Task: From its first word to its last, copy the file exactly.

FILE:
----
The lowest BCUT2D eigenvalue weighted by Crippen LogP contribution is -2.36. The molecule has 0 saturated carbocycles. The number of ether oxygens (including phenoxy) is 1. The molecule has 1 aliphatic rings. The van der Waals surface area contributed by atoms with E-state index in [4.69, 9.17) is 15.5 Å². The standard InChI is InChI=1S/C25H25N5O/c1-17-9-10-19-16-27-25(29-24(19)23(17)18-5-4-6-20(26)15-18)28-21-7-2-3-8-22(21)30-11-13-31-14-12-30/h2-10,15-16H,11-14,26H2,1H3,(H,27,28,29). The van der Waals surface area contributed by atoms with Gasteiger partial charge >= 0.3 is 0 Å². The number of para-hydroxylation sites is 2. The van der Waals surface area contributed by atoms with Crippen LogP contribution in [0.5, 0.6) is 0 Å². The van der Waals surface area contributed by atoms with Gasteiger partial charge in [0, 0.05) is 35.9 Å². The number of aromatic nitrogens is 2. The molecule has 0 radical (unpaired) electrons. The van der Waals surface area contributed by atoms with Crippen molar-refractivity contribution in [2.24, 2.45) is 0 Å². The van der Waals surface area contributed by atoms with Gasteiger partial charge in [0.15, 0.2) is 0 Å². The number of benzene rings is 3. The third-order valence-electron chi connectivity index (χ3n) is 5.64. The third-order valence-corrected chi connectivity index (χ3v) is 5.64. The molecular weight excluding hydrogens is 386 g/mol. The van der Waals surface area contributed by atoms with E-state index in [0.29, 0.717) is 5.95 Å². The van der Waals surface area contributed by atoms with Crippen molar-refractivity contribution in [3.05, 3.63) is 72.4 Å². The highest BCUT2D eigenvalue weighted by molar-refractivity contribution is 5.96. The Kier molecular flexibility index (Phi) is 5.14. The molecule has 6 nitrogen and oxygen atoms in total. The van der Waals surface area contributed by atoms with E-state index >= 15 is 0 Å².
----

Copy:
The lowest BCUT2D eigenvalue weighted by Crippen LogP contribution is -2.36. The molecule has 0 saturated carbocycles. The number of ether oxygens (including phenoxy) is 1. The molecule has 1 aliphatic rings. The van der Waals surface area contributed by atoms with E-state index in [4.69, 9.17) is 15.5 Å². The standard InChI is InChI=1S/C25H25N5O/c1-17-9-10-19-16-27-25(29-24(19)23(17)18-5-4-6-20(26)15-18)28-21-7-2-3-8-22(21)30-11-13-31-14-12-30/h2-10,15-16H,11-14,26H2,1H3,(H,27,28,29). The van der Waals surface area contributed by atoms with Gasteiger partial charge >= 0.3 is 0 Å². The number of para-hydroxylation sites is 2. The van der Waals surface area contributed by atoms with Crippen LogP contribution in [0.5, 0.6) is 0 Å². The van der Waals surface area contributed by atoms with Gasteiger partial charge in [0, 0.05) is 35.9 Å². The number of aromatic nitrogens is 2. The molecule has 0 radical (unpaired) electrons. The van der Waals surface area contributed by atoms with Crippen molar-refractivity contribution in [2.24, 2.45) is 0 Å². The van der Waals surface area contributed by atoms with Gasteiger partial charge in [0.15, 0.2) is 0 Å². The number of benzene rings is 3. The third-order valence-electron chi connectivity index (χ3n) is 5.64. The third-order valence-corrected chi connectivity index (χ3v) is 5.64. The molecular weight excluding hydrogens is 386 g/mol. The van der Waals surface area contributed by atoms with E-state index in [0.29, 0.717) is 5.95 Å². The van der Waals surface area contributed by atoms with Crippen molar-refractivity contribution in [3.05, 3.63) is 72.4 Å². The highest BCUT2D eigenvalue weighted by molar-refractivity contribution is 5.96. The Kier molecular flexibility index (Phi) is 5.14. The molecule has 6 nitrogen and oxygen atoms in total. The van der Waals surface area contributed by atoms with E-state index >= 15 is 0 Å².